'Olina Socks

My miniscule progress on the ‘Olina Socks

I also cast on some toe-up socks for the Sockdown February Challenge. The pattern is ‘Olina by Emily Johnson from the book My Grandmother’s Knitting out of Handmaiden Casbah. I cast them on February 1st, and that is exactly how much knitting I have done on them. I somehow still believe that I will finish the Celestarium, finish the Echeveria, weave in the ends on the Roosimine, weave in the ends and block the Vertebrae cardigan by the time I leave for Stitches (which is in NINE days) and have these at a point where it’s feasible for me to finish them by the end of February. This is totally do-able, right?

I’m sorry I didn’t write for a whole week. Work just absolutely fried my brain last week. Every time I sat down to write, I just couldn’t get myself to form anything that was coherent or worth reading. Plus, I felt like my knitting updates were really boring. I was just working on the same shawl and the same sock.

Luckily, when my brain is fried, even though I may not be able to write, I can knit!

I finished the Roosimine socks, save weaving in the ends. Even more exciting, I finished all of the knitting on the Frost Flowers stole. All I have to do is graft it together in the middle (and, you know, weave in ends and block). I’m waiting until I have a little more brainpower, because it’s a lot of Kitchener stitch. A lot. I’m still not quite in a place where Kitchenering or weaving in ends feels good, even though this week looks to be a little easier work-wise. You’ll get pictures of those later. Honestly, they don’t look terribly different than all of the other unfinished pictures I showed you before.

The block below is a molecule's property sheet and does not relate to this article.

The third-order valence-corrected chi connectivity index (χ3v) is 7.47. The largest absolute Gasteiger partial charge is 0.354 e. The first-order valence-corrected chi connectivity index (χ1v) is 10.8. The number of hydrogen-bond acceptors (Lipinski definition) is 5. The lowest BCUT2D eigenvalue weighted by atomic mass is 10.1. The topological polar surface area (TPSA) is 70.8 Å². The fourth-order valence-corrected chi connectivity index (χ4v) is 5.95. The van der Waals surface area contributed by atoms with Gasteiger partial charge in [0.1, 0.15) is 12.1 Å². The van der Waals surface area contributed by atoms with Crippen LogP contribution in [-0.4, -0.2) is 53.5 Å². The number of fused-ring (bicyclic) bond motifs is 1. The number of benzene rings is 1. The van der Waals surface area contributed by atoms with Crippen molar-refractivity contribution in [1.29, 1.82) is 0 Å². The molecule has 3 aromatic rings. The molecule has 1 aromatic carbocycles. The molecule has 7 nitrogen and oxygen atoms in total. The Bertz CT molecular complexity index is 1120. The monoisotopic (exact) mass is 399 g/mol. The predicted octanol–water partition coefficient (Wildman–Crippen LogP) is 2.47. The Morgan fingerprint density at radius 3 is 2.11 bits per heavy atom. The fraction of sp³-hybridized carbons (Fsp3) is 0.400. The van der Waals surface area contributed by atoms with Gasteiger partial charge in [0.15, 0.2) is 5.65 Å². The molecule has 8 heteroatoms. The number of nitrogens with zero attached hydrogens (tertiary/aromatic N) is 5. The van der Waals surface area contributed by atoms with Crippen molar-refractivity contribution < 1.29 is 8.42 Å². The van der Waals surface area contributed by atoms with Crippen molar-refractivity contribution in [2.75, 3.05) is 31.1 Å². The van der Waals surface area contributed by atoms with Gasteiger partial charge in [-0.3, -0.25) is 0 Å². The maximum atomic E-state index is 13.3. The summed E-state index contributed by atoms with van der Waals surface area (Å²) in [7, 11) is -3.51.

Never fear! There is new knitting to write about! With pictures!

Baby Vertebrae Cardigan

Baby Vertebrae Cardigan

I spent Saturday at the NAMM show, and I knew I would need some easy knitting to take with me, so Friday night I cast on the Vertebrae Cardigan in Classic Elite Liberty Wool in the Majestic Mountains Colorway. I’m done with the body (I got in a lot of knitting time Saturday in between coveting instruments that are way out of my price range). I’m knitting it for my adorable nephew. I’m a big fan of the way this yarn knits up. I tend to be wary of variegated yarns, because sometimes I just don’t like how the colors go when they’re knit up, but this is turning out well. It really looks to me like an abstract depiction of mountains and the sky, like the way they look in Arizona or New Mexico. It’s really pretty and inspiring.

The NAMM show was crazy. It was really crowded. I got a little camnesia and consequently took no pictures. I hear from a lot of people that the show is kind of terrible. I can see that. There are a lot of people there with big egos, who want to be famous musicians and feel really entitled. If you were working the show and actually had to deal with those people, I can see how you would hate it. Since I was just there to see stuff, I could ignore those people, so I kind of had fun. I got to play a lot of beautiful instruments, including some Gibson guitars that I will never be able to afford in a million years. I also discovered 8-string ukuleles. I really want one. Basically, if you let me walk around and play ukuleles and guitars, hear good musicians, and ignore jerky people, I’ll have a pretty good time.

Celestarium Shawl